ClinGen Dosage Sensitivity Curation Page

ASXL3

  • Curation Status: Complete

Location Information

Select assembly: (NC_000018.9) (NC_000018.10)
Evidence for haploinsufficiency phenotype
PubMed ID Description
23383720 Bainbridge et al (2013) identified de novo truncating mutations of ASXL3 in four unrelated individuals with Bohring-Opitz syndrome-like clinical features. All four de novo mutations (two nonsense; one 4 bp deletion; and one 1 bp insertion) detected by whole exome / whole genome sequencing were predicted to result in nonsense-mediated decay or truncated protein. No deleterious ASXL3 mutation was detected in a small cohort of patients with Bohring-Opitz syndrome without causative ASXL1 mutation, consistent with ASXL3 mutations caused a different clinical entity, Bainbridge-Ropers syndrome. However, the authors identified four additional truncating mutations in ASXL3 in reportedly phenotypically normal individuals from large-scale datasets (Thousand Genomes, dbSNP, ESP5400, and Cohorts for Heart and Aging Research in Genomic Epidemiology). These potentially benign variants are located 5? and 3? of the disease-causing mutation hotspot within the first half of the penultimate exon11 (Figure 2). Functional studies were not performed in this study. However, authors stated that truncating ASXL3 mutations are uncommon, and their de novo nature makes it even less likely that they identified these individuals by chance.
26647312 Srivastava et al (2016) identified three novel de novo heterozygous truncating variants in unrelated individuals with Bainbridge-Ropers syndrome using clinical exome sequencing. These mutations (two nonsense and 1 bp insertion) were distributed across ASXL3, outside the original mutation hotspot previously described in exon 11 and instead localize to the 5? end of exon 12 (Figure 1E). The authors showed that the mutated allele mRNA transcripts obtained from primary skin fibroblasts from the mutated allele of a patient were prone to nonsense-mediated decay, and expression of ASXL3 was reduced consistent with loss-of-function mutations. Authors stated that previously described ASXL3 nonsense variants detected in normal individuals may represent mutations arising post-zygotically or during later embryogenesis and thus may be explained by the timing of these de novo mutational events and mosaicism.
27901041 Kuechler et al (2017) described six unrelated individuals with Bainbridge-Ropers syndrome with novel heterozygous de novo loss-of-function variants (3 nonsense; one 1 bp deletion; and two 2 bp deletions) in ASXL3 using whole exome sequencing. All mutations are located in exons 11 and 12 that represent 84% of the entire ASXL3 protein-coding region (Figure 2). Functional studies were not performed in this study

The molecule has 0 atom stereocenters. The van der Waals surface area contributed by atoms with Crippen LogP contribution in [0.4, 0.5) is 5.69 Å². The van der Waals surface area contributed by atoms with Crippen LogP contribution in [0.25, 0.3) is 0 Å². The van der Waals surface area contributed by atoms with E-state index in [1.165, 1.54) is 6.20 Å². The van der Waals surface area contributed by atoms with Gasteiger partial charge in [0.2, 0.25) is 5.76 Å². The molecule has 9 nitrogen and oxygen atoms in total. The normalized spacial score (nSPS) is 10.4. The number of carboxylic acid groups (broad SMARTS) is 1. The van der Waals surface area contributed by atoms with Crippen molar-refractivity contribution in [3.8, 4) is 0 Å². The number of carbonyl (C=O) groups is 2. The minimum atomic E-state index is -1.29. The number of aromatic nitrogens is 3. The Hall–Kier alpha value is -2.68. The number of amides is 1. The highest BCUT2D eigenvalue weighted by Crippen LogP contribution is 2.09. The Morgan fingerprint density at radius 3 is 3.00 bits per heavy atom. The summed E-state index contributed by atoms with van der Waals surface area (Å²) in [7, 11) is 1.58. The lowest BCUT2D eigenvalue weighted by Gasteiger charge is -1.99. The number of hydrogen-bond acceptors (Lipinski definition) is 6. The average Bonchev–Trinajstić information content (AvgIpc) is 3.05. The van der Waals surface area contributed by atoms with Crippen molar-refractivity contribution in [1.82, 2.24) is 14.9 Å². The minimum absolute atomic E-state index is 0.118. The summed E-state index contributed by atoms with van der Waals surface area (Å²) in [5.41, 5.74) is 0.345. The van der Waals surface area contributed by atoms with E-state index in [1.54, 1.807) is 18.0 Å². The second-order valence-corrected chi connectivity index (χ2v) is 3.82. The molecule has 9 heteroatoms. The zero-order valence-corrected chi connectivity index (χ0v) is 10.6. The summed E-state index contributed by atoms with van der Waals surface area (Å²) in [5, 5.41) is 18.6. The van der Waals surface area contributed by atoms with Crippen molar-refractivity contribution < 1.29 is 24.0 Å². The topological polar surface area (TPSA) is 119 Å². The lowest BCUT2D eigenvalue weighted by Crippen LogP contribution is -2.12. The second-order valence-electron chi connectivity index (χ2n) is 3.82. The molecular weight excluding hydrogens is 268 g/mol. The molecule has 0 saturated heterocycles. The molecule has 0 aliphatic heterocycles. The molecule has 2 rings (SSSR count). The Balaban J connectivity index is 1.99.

Haploinsufficiency phenotype comments:

Heterozygous de novo loss-of-function mutations in Additional sex combs-like 3 (ASXL3) are associated with Bainbridge-Ropers syndrome (OMIM# 615485) that phenotypically overlaps with Bohring-Opitz syndrome (OMIM# 605039). De novo heterozygous nonsense mutations in ASXL1 have been shown to account for approximately 50% of cases with Bohring-Opitz syndrome (PMID: 21706002). Bainbridge?Ropers syndrome is characterized by failure to thrive, muscular hypotonia, global developmental delay, varying degrees of intellectual disability, profound speech delay, feeding problems, and dysmorphic features. However, the most pervasive characteristics are non-specific features. The haploinsufficiency of ASXL3 caused by genomic copy-number variations (CNVs) has not been reported yet in individuals with Bainbridge?Ropers syndrome or other clinical features. Haploinsufficiency score of 13.78 and the Exome Aggregation Consortium (ExAC) pLI score of 1.00 of ASXL3 support haploinsufficiency of this gene (https://decipher.sanger.ac.uk/search?q=asxl3#genes/results; http://exac.broadinstitute.org/gene/ENSG00000141431). Currently, ExAC has listed only three LoF (nonsense) variants and 671 missense variants in ASXL3. However, ExAC reported two fully overlapping copy number deletions (chr18:30913136-30928944) and one partially overlapping duplication (chr18:31537288-31538387) among 60,706 unrelated individuals in this gene interval (z = -0.20). Additional relevant literature is summarized below: 1) Dinwiddie et al (2013) described a de novo frameshift variant (2 bp deletion) in a patient with global developmental delay, microcephaly, and craniofacial anomalies (PMID: 24044690). 2) Zhu et al (2015) identified a de novo frameshift variant (2 bp deletion) in a patient with intellectual disability, microcephaly, mild to moderate hypotonia, and hypermotoric behavior (Supplemental Table 6) (PMID: 25590979). 3) De Rubeis et al (2014) listed ASXL3 among the autism spectrum disorder (ASD) genes (Table 1). The authors identified three LoF variants, two truncating mutations and one whole-gene deletion in individuals with autism (PMID: 25363760).

  • Triplosensitivity score: 0
  • Strength of Evidence (disclaimer): No evidence for dosage pathogenicity

Triplosensitivity phenotype comment:

At this time there is no evidence that supports the triplosensitivity of ASXL3